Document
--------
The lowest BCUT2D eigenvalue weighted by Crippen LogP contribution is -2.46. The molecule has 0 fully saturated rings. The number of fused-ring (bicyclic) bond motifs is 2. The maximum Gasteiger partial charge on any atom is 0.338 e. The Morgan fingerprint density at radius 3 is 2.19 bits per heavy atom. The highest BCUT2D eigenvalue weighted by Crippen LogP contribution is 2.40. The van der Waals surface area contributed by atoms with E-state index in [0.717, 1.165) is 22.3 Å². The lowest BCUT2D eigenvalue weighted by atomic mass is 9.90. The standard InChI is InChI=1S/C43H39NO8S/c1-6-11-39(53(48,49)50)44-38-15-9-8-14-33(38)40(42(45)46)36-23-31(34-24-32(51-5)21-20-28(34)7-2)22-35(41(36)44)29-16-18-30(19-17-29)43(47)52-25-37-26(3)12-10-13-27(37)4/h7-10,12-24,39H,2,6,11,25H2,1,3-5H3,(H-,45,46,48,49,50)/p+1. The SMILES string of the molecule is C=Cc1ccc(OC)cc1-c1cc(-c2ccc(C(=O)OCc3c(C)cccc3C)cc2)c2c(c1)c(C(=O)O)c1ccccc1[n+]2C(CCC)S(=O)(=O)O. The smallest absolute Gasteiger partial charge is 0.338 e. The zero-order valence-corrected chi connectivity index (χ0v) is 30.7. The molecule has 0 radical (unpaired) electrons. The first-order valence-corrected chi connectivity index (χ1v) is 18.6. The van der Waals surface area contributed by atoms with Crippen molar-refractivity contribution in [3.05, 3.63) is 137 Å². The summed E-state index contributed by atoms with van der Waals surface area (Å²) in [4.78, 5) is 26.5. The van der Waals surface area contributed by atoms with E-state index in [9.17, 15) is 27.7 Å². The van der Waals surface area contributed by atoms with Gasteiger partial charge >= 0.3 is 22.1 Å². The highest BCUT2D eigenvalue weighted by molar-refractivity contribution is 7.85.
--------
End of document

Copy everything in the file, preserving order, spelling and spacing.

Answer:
The lowest BCUT2D eigenvalue weighted by Crippen LogP contribution is -2.46. The molecule has 0 fully saturated rings. The number of fused-ring (bicyclic) bond motifs is 2. The maximum Gasteiger partial charge on any atom is 0.338 e. The Morgan fingerprint density at radius 3 is 2.19 bits per heavy atom. The highest BCUT2D eigenvalue weighted by Crippen LogP contribution is 2.40. The van der Waals surface area contributed by atoms with E-state index in [0.717, 1.165) is 22.3 Å². The lowest BCUT2D eigenvalue weighted by atomic mass is 9.90. The standard InChI is InChI=1S/C43H39NO8S/c1-6-11-39(53(48,49)50)44-38-15-9-8-14-33(38)40(42(45)46)36-23-31(34-24-32(51-5)21-20-28(34)7-2)22-35(41(36)44)29-16-18-30(19-17-29)43(47)52-25-37-26(3)12-10-13-27(37)4/h7-10,12-24,39H,2,6,11,25H2,1,3-5H3,(H-,45,46,48,49,50)/p+1. The SMILES string of the molecule is C=Cc1ccc(OC)cc1-c1cc(-c2ccc(C(=O)OCc3c(C)cccc3C)cc2)c2c(c1)c(C(=O)O)c1ccccc1[n+]2C(CCC)S(=O)(=O)O. The smallest absolute Gasteiger partial charge is 0.338 e. The zero-order valence-corrected chi connectivity index (χ0v) is 30.7. The molecule has 0 radical (unpaired) electrons. The first-order valence-corrected chi connectivity index (χ1v) is 18.6. The van der Waals surface area contributed by atoms with Crippen molar-refractivity contribution in [3.05, 3.63) is 137 Å². The summed E-state index contributed by atoms with van der Waals surface area (Å²) in [4.78, 5) is 26.5. The van der Waals surface area contributed by atoms with E-state index in [9.17, 15) is 27.7 Å². The van der Waals surface area contributed by atoms with Gasteiger partial charge >= 0.3 is 22.1 Å². The highest BCUT2D eigenvalue weighted by molar-refractivity contribution is 7.85.